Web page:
Movies And TV Shows With Diverse Casts Make Money After All
Audiences are more drawn towards shows and movies with diverse casts, but women and minorities remain woefully under-represented in Hollywood. That's the takeaway from the second annual Hollywood Diversity Report, which once again shows that the industry has a long way to go.
"Hollywood is not progressing at the same rate as America is diversifying," said study lead author Darnell Hunt, a professor of sociology at UCLA.
Box-office returns and Nielsen ratings show "clearly that America's increasingly diverse audiences prefer diverse content created with the input of diverse talent," according to the report by UCLA's Ralph J. Bunche Center for African American Studies. Movies with at least a 30 percent diverse cast did best in the international box office, and TV shows with casts between 41 and 50 percent diverse scored the highest ratings. "Audiences, regardless of their race, are clamoring for more diverse content," co-author Ana-Christina Ramon told The Hollywood Reporter.
The problem with the lack of diversity seems to come not just from the set or behind the camera, but from the boardrooms and offices. A new addition to year's study also broke down the makeup of executives that run networks and studios in 2013. Executives at TV networks and studios that year were 96 percent white and 71 percent male, but even more damning was the breakdown for movie studio execs: 94 percent white and 100 percent male.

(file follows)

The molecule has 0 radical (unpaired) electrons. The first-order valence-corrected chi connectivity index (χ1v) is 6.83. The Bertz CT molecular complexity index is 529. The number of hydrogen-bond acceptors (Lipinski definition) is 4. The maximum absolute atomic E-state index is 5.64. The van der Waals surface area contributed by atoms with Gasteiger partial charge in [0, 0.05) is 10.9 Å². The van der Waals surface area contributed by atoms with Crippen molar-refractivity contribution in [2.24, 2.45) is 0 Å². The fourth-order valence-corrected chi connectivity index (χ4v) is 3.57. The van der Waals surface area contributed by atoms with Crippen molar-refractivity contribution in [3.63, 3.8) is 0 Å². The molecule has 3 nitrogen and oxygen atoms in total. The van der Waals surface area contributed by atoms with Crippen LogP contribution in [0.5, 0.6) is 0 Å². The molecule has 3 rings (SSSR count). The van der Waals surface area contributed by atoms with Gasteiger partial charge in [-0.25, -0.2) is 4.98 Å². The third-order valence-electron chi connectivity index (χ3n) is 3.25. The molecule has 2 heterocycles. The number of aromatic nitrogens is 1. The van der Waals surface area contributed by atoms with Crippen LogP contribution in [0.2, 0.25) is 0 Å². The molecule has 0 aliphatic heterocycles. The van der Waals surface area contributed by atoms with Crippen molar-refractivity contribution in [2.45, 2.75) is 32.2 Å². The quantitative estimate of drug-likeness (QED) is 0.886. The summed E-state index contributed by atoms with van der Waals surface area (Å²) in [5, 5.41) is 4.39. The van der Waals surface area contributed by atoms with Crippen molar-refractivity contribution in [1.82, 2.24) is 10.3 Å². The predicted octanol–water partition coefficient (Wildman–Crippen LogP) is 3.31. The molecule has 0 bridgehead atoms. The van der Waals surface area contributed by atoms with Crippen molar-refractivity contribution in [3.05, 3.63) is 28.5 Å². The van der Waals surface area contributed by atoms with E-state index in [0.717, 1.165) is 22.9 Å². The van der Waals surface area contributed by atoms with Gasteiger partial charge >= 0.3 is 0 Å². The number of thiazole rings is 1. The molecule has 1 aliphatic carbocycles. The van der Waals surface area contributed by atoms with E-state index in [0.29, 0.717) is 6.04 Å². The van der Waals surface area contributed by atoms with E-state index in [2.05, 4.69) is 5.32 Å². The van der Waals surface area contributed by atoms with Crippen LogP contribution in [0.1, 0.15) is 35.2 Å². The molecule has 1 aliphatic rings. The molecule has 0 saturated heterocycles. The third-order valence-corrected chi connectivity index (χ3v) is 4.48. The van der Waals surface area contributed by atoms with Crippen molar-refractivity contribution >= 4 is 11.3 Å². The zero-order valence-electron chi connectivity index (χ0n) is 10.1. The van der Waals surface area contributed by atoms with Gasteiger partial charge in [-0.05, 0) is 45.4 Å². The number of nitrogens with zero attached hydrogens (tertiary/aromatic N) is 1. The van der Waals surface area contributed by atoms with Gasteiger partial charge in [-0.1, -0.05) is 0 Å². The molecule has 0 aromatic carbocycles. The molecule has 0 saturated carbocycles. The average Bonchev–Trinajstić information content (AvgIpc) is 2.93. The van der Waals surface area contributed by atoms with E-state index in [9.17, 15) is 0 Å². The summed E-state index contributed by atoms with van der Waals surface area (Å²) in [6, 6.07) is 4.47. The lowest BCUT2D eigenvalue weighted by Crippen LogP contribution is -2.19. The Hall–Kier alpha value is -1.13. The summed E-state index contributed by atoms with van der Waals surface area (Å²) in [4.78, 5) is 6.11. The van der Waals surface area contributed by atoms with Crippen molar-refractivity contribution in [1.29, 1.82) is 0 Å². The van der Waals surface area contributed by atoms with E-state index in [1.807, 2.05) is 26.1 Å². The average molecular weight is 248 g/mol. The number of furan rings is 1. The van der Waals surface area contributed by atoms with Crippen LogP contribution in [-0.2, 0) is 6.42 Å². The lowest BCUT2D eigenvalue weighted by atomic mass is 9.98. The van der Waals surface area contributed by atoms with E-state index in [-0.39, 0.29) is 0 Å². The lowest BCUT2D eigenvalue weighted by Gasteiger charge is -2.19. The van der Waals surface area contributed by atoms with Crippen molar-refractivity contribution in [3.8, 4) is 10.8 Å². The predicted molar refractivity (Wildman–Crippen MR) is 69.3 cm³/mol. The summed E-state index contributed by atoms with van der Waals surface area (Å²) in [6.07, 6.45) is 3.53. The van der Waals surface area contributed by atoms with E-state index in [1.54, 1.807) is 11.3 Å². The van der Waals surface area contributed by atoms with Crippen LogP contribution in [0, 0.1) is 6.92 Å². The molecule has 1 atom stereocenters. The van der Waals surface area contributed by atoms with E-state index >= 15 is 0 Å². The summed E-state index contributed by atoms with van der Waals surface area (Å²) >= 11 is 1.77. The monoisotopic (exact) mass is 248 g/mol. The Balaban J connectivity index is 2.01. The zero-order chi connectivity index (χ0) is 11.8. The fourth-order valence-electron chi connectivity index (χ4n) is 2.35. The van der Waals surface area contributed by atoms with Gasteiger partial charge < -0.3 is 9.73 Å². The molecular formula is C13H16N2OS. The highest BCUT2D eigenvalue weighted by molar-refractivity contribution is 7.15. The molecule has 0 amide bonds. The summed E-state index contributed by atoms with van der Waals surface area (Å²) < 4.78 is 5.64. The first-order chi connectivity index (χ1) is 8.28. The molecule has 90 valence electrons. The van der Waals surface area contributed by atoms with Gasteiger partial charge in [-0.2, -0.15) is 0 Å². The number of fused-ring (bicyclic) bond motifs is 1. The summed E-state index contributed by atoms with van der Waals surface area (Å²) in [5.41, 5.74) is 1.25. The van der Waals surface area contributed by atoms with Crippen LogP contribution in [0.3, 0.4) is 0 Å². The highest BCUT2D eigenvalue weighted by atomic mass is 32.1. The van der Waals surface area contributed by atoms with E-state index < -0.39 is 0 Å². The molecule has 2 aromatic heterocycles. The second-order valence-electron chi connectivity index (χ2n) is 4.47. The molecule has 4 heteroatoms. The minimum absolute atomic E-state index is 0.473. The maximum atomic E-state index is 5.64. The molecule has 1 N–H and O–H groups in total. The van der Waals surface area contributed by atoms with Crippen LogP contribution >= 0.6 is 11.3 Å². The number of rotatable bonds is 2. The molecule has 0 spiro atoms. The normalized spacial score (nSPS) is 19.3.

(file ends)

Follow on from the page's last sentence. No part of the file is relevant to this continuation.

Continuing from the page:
"It's a high-risk industry. People want to surround themselves with collaborators they're comfortable with, which tends to mean people they've networked with—and nine times out of 10, they'll look similar," Hunt said. Because of this mindset of racial cronyism, the report indicts Hollywood for having "an industry culture that routinely devalues the talent of minorities and women."
Although diverse shows and movies seem to be doing well with the public, the productions remains largely white and male. The American population is 40 percent minority and slightly over 50 percent female, but this is hardly reflected in what we see on our screens. In the movies, only one-sixth of lead characters went to minorities, and just over a fourth went to women. On the flipside, though, the diversity of casts increased over last year's study (which surveyed films from 2011-2012).
In television, the numbers were more promising though they still had a long way to go as well. Women make up almost half of the leads on broadcast TV, even though that number was slightly down from last year's study. Casts of TV shows were also generally more diverse than movies, though the breakdown differed based on whether the shows were on cable or broadcast. Broadcast TV had less than 7 percent of leads be played by a non-white actor, whereas cable was almost three-times as diverse in casting leads.
"Film has always been a step or two behind television in terms of its willingness and ability to open up and diversify," said Hunt. Although the numbers show some progress, especially in the world of television, he remains cautious. "It's getting better, but it's not getting better fast enough. And it's still a big problem."